Holy crap! We’re in the middle of a major project in De Pere to build a new bridge over the Fox River. The existing Claude Allouez Bridge is 75 years old and needs to be replaced. It’s taken us a decade of talking and debating to get to where we are now. As a result, the new bridge is set to open on October 7. That’s the good news.
The most controversial part of the new bridge and all the associated street reconstruction is the new 2-lane roundabout at the bridge approach on the east side of the river. The roundabout is now 3/4 open. It’s been open for a couple of weeks now, and we are confused. There are so many scenarios and examples of roundabout use that just don’t make sense. The instructions that have been provided by the Wisconsin Department of Transportation attempt to explain everything and make it easy. But just the opposite has occurred. And now it’s even more confusing.
I work at St. Norbert College, right on the Fox River, right there next to the bridge. I work with many people who use the bridge on a daily basis, and every single person I’ve spoken with has doubts. They explain various scenarios that just don’t seem to work. The general feeling is that there is no confidence that this will work (disclaimer: this is my own personal observation based on my conversations with the people I interact with on a daily basis, including other De Pere residents who I don’t work with).
I’ve driven through the roundabout on numerous occassions. Frequently, I’m traveling south on Broadway and need to go east on Wisconsin St. So I go 3/4 of the way around in the center lane, and get out at Wisconsin. This means I have to cross the outside lane to exit the roundabout. This would be fine except that since it is rush hour, there is a steady stream of cars going north on Broadway wanting to continue north through the roundabout. Since I’m crossing their lane, this means that they need to wait while they yield to the stream of cars that I’m in. And they wait a considerable amount of time, backed up a couple of blocks. This sure doesn’t seem like efficient traffic flow to me.
The D.O.T. has their buzz phrases to solve all these scenarios, like “get in the correct lane before entering the roundabout” and “don’t change lanes in the roundabout”. And they refer us to the instructions that I previously mentioned. And that’s what I want to draw your attention to. The instructions.
Have you ever heard of such a thing? I’ve been driving for 28 years now. I’ve driven on hundreds of types of roads, every speed you can imagine, through dozens of states. I have never encountered a road that required a brochure to explain how to use it. Never. But we have one. Actually more than one. Here they are:
- Driving The Claude Allouez Bridge Multi-lane Roundabout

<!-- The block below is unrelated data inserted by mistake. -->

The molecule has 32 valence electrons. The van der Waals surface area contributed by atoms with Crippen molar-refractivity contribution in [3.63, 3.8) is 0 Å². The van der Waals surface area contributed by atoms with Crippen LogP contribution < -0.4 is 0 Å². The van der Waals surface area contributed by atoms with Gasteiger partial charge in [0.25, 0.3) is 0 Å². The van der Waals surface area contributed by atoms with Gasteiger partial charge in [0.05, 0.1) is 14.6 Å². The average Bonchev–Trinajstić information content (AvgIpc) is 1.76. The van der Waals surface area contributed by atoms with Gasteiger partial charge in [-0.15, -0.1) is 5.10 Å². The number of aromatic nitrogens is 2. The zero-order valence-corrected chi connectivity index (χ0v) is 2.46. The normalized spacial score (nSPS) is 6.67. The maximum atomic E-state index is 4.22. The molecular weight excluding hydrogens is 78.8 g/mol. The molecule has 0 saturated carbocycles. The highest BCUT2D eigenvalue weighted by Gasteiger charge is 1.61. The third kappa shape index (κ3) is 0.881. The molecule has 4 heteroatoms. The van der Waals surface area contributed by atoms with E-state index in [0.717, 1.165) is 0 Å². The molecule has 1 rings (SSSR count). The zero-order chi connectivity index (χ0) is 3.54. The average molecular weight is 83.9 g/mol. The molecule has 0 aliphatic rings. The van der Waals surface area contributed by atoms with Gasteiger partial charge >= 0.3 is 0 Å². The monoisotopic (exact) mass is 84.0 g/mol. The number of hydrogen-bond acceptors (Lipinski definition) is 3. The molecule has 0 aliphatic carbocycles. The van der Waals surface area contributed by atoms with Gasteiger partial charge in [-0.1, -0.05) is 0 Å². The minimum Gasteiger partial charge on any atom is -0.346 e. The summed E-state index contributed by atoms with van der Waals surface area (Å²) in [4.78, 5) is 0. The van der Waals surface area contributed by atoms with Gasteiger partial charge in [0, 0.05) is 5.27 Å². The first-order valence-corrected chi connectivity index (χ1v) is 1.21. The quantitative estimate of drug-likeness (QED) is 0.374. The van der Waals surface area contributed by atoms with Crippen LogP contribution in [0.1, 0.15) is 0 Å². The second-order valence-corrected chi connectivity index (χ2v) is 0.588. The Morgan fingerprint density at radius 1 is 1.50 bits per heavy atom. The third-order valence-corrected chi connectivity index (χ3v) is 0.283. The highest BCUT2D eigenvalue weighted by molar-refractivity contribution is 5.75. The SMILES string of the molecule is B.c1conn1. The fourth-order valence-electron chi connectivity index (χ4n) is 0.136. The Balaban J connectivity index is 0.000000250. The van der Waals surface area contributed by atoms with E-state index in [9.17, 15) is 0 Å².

- Biking and walking the Claude Allouez Bridge Multi-lane Roundabout
- Claude Allouez Bridge Multi-lane Roundabout Driving Tips (a brochure)
I’m assuming you’ve looked at them now. What do you think? Am I nuts? Don’t even look at the details, just look at the overall appearance of the map with all the colors and lines. It’s utterly ridiculous! Are you a visitor? How do you feel about driving through our town, using a roundabout that required a brochure that was only distributed to the locals? Any roundabout that needs a map like that just shouldn’t exist. If it’s that confusing, just put in a regular intersection with traffic signals. Then I’ll give you the instructions in four words: IF IT’S GREEN, GO.
I’m thinking back to the planning stages. When it was announced that there would be a two-lane roundabout, it raised many eyebrows. But if they had said that not only will it be a two-lane roundabout, but the type of roundabout we’re going to use will require a brochure and map in order to understand it, there’s no way we would have allowed it.
Did you also check out the “biking and walking” map above? Did you notice the little box for pedestrians where it says, “find a gap in the traffic and then cross…there will be an island to provide refuge between the lanes…” Refuge!? If I’m a pedestrian, I’m gonna need refuge? What the hell is going on here?
The new 4-lane bridge will open in October, at which time the final 1/4 of the roundabout will open. Time will tell how things go. I’ll be spending some time at the roundabout with my video camera to record the activities. Of course I hope it works, and it just might. But if I were a betting man, my money would be against it.
We tore down many buildings to make way for all the new approaches to the bridge. We should have just used all the acquired land to put in a simple controlled intersection, with right and left turn lanes on all four approaches. It’s a plan that would work for everyone. And it would have saved Wisconsin taxpayers the cost of printing brochures and maps.